Kristian Ramos, a Democrat who worked for the Congressional Hispanic Caucus during the Obama administration admits in a new Op-Ed for the Atlantic that Trump’s latino support is “real” and a “problem for Democrats.”
President Donald Trump has done almost everything he can to anger Latino voters. And yet, his support among this crucial portion of the electorate remains surprisingly consistent. After the 2016 election, exit polls analyzed by the Pew Research Center showed that 28 percent of Latino voters supported Trump; today, 30 percent support him.
This percentage may not seem high. But consider what the number means for the Democrats: Displeasure with the president over the past three years has not led to an increase in support for the opposing party.
Democrats lost the 2016 election with about 66 percent of the Latino vote. Today 65 percent of registered Latino voters who are Democrats have a positive view of the party’s presidential candidates. Based on exit polling from the past three election cycles, I estimate that Democrats need about 70 percent of this vote to take back the White House.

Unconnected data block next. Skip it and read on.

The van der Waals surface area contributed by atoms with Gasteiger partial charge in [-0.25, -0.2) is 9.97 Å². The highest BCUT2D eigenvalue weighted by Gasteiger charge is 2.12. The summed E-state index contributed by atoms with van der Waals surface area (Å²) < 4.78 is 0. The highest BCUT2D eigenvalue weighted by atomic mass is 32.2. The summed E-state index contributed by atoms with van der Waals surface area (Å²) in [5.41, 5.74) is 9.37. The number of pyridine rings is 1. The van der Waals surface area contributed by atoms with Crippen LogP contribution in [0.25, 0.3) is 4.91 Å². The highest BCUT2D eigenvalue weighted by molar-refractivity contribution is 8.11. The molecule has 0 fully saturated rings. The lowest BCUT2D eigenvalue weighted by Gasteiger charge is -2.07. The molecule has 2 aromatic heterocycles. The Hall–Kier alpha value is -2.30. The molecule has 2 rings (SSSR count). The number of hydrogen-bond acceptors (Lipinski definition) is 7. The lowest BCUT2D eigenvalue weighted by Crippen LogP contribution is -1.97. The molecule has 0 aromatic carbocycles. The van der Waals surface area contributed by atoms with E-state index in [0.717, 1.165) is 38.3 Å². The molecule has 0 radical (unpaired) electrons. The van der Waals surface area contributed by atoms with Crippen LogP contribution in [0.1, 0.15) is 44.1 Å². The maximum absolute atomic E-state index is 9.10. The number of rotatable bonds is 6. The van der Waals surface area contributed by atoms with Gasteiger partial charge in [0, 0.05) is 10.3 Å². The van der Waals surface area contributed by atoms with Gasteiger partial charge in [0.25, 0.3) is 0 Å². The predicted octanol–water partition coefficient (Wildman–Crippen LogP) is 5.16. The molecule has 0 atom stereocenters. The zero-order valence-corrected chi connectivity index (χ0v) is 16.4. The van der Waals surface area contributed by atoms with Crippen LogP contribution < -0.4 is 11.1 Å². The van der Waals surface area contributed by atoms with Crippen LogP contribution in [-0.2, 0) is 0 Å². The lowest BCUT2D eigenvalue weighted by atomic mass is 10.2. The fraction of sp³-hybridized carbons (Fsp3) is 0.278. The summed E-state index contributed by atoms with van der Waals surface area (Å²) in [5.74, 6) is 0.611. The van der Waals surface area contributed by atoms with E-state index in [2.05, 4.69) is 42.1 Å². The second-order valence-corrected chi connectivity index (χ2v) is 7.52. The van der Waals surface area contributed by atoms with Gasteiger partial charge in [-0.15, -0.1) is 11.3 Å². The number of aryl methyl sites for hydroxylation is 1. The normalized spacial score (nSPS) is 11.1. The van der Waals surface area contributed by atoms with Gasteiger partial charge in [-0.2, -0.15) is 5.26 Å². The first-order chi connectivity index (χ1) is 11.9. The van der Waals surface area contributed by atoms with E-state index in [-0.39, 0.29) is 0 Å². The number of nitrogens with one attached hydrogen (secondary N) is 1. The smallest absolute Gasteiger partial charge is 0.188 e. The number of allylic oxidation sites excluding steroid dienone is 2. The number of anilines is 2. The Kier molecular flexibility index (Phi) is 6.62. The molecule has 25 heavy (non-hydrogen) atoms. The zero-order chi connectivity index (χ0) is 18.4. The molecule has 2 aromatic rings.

Having worked at the Congressional Hispanic Caucus during the Obama administration, I am firmly aware of the power of the Latino vote, and so I have been watching these numbers with alarm. When Democrats reach out to Latino voters, they are too focused on immigration, and say too little about other issues these voters prioritize. If they want to win over enough Latino votes to retake the White House, Democrats must continue to fight for the immigrant community, but they must also offer a positive, aspirational narrative that embraces Latinos as a vibrant part of America.
In an election that will likely come down to the smallest margins of victory, the consistent support for Trump from a small, but vocal, subset of Latino voters is a real threat to Democrats. If unchanged, this dynamic could have devastating repercussions for Latinos, and for the country as a whole.